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A Trump-appointed Texas judge could force a major abortion pill off the market

Olivier Douliery
AFP via Getty Images

Updated February 10, 2023 at 11:43 AM ET

A case before a federal judge in Texas could dramatically alter abortion access in the United States – at least as much, some experts say, as the U.S. Supreme Court's Dobbs v. Jackson Women's Health Organization decision last year, which overturned decades of abortion-rights precedent.

A decision is expected soon in the case challenging the Food and Drug Administration's approval more than 20 years ago of the abortion drug mifepristone, which a growing number of patients use to terminate pregnancies.

Jenny Ma, senior counsel with the Center for Reproductive Rights, says the outcome of the suit brought by a coalition of individuals and groups opposed to abortion - could amount to a "nationwide ban on medication abortion" with a greater impact than Dobbs.

"That decision left the decision about abortion up to the states," Ma says, "but this would be one court in Texas deciding whether or not medication abortion could be allowed across this country, even in states that have protected abortion since the Dobbs decision."

Tiny pill, big impact

Medication abortion — as opposed to a surgical procedure — is now the most common way that people terminate pregnancies. That's especially true in the first trimester when the vast majority of abortions occur. Abortion pills are increasingly relied on by people who live in places where access to clinics is limited by state laws or geography.

While various regimens exist for terminating pregnancies with pills, the gold standard for medication abortion in the United States is a two-drug protocol that includes mifepristone and another, less-regulated drug, misoprostol.

But now, a coalition led by the anti-abortion rights group Alliance Defending Freedom has filed a lawsuit in federal court in Texas asking a judge to reverse that approval.

Revisiting a decades-old drug approval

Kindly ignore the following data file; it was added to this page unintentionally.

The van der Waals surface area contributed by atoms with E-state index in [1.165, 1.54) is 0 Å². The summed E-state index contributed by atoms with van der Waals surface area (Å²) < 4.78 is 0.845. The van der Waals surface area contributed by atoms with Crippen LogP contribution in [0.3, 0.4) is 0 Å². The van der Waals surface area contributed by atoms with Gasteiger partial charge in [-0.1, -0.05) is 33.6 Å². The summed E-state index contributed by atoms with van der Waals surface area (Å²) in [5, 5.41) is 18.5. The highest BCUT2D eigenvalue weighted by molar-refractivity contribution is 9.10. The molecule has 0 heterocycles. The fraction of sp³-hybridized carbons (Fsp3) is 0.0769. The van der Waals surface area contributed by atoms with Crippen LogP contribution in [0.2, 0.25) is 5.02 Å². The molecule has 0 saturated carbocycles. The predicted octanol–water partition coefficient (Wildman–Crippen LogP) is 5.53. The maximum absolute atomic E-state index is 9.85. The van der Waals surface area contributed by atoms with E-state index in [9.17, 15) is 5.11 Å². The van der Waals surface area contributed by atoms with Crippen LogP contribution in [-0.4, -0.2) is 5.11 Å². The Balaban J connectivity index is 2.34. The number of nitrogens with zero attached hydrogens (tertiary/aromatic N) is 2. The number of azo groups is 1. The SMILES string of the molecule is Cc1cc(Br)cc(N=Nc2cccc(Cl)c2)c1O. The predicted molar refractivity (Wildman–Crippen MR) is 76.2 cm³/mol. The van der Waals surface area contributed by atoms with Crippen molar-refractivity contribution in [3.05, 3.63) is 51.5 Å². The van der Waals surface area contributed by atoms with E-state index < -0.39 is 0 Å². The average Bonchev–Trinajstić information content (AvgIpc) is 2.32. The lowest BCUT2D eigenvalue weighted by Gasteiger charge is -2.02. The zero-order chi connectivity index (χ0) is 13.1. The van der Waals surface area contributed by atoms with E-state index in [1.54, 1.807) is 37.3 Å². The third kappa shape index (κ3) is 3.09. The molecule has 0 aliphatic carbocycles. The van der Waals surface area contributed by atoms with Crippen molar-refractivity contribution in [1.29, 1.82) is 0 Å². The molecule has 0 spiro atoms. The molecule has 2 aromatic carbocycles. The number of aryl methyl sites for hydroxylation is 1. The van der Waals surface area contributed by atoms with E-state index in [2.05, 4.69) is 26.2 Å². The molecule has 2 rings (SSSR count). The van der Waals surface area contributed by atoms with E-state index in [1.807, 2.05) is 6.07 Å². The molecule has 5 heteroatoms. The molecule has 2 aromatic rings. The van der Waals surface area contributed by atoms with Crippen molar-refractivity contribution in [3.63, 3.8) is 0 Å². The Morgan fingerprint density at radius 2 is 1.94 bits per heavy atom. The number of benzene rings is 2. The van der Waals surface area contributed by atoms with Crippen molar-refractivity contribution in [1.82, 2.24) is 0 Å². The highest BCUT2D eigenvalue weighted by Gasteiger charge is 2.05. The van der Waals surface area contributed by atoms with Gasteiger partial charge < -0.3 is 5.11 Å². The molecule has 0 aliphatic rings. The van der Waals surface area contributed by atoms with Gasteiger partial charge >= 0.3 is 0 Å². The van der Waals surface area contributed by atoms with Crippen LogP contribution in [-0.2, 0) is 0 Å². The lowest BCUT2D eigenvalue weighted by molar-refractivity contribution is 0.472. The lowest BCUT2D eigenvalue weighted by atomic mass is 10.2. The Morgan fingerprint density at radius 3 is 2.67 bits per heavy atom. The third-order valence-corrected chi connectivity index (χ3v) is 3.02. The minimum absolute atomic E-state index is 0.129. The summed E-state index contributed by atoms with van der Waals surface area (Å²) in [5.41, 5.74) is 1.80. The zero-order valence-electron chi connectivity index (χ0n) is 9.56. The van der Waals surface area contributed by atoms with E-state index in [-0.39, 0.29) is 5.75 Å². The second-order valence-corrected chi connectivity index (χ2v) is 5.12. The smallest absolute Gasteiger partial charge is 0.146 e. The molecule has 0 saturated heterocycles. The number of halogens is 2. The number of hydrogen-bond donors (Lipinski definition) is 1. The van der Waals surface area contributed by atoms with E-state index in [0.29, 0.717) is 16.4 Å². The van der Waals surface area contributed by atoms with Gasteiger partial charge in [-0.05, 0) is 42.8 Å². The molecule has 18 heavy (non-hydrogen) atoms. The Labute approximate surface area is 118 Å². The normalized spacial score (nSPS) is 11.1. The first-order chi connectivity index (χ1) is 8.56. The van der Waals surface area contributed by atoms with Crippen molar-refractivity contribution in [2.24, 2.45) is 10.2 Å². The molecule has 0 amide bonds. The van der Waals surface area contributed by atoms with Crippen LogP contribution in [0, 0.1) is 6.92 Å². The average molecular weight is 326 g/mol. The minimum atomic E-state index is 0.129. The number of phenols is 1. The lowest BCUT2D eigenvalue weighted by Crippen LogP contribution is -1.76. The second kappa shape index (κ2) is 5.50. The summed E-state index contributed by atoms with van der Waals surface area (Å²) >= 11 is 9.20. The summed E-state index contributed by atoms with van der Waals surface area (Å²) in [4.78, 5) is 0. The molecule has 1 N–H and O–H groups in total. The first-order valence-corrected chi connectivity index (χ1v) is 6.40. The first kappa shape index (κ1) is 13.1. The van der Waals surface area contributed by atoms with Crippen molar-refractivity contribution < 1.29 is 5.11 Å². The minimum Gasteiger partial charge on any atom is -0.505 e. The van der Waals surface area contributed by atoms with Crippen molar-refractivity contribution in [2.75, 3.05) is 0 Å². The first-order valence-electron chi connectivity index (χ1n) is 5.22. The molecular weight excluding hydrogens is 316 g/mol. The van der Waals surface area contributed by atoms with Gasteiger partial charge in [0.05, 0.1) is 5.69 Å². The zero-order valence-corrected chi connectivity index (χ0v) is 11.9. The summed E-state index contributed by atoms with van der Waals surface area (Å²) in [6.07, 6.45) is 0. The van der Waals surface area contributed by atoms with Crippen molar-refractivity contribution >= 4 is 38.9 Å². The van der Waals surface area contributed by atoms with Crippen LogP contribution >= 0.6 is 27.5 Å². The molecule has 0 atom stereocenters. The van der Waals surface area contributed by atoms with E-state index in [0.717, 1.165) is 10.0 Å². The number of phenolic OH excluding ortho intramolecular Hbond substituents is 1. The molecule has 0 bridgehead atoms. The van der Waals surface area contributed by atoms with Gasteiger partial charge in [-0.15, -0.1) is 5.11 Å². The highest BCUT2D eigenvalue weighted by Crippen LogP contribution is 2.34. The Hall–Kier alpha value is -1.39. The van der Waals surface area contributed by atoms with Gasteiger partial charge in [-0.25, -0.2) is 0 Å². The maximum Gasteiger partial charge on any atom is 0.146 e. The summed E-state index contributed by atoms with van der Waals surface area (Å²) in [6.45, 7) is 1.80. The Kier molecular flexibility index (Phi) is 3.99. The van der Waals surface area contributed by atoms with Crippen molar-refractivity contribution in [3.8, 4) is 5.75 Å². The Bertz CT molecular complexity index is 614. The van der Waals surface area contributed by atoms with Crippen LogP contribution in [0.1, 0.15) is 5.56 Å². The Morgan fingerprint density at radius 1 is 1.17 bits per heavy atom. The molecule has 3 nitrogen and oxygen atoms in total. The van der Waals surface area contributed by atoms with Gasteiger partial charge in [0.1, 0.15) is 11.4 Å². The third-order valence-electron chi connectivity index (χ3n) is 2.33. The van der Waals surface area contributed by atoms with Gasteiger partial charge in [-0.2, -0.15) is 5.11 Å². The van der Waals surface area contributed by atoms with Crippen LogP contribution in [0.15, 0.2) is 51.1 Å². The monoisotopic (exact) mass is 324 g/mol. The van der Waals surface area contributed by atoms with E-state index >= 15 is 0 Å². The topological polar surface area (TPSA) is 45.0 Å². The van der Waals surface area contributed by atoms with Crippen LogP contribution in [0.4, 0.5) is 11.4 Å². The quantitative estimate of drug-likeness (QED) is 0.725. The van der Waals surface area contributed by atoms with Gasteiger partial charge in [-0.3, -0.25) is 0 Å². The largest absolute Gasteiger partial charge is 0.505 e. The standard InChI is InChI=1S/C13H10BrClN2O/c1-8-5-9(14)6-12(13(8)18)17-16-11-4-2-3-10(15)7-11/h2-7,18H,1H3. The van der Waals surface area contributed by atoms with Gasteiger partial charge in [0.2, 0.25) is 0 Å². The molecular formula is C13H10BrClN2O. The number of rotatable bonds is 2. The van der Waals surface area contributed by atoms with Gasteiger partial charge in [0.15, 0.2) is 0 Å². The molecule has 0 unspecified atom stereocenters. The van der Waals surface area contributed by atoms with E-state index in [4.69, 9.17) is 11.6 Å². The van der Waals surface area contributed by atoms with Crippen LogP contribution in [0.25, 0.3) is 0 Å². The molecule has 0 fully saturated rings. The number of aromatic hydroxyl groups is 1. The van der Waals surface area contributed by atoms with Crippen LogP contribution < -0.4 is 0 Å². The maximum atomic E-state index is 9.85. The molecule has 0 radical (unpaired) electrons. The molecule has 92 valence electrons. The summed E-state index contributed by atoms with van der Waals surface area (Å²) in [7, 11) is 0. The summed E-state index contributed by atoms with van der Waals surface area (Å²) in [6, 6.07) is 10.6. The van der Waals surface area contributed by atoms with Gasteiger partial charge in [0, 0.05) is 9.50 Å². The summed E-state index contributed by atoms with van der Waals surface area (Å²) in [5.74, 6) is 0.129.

The anti-abortion group is raising questions about the FDA's approval process in 2000 and some of the rule changes that have been made since then. They note that under President Biden, the FDA now allows mifepristone to be mailed or dispensed by retail pharmacies, while it used to be subject to more layers of restriction.

"They've loosened the requirements again, and again, and again," says Denise Harle, senior counsel with Alliance Defending Freedom. "So now, mifepristone is being given to women who have never even seen a physician in person."

Under the recent rule changes, it's now possible for patients to receive a prescription through telehealth in states where that's legal, an option that major medical groups support.

One judge, national implications

Normally, as the FDA has noted in its defense of its approval process, it would be unusual to pull a drug from the market after more than two decades of widespread safe and effective use.

That decision is now up to a federal judge in Texas, Matthew Kacsmaryk — a Trump appointee with longstanding affiliations with the religious right, including work as an attorney with a conservative Christian legal group based in the state.

"It's no accident that the complaint was filed in Amarillo, says Elizabeth Sepper, a University of Texas at Austin law professor.

"The way the district courts in Texas dole out cases makes it so that there are a few places where you pretty much know which judge you're going to get," Sepper says. "So they know they have a very sympathetic ear."

Any appeals in the case would go to the U.S. Court of Appeals for the Fifth Circuit – widely known as a conservative jurisdiction – and then to the U.S. Supreme Court.

Not just red states

If Judge Kacsmaryk sides with the anti-abortion group, mifepristone would have to be pulled from the market, at least temporarily. The FDA could choose to restart the approval process, which could take years.

Jenny Ma stresses that because this is a federal case, the impact could be felt nationwide, not only in states with abortion bans.

"After Dobbs, it almost seemed like there were two Americas – where abortion access was allowed in some states and not in others," Ma says. "This would amount to a nationwide ban on medication abortion, and patients who seek this care would not be able to get this care from any pharmacy, or any prescriber or any provider."

The judge has allowed additional time for the plaintiffs to respond to a brief filed by the drug's manufacturer. Sometime after that deadline, Feb. 24, the judge is expected to issue a decision or schedule a hearing.

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Sarah McCammon
Sarah McCammon is a National Correspondent covering the Mid-Atlantic and Southeast for NPR. Her work focuses on political, social and cultural divides in America, including abortion and reproductive rights, and the intersections of politics and religion. She's also a frequent guest host for NPR news magazines, podcasts and special coverage.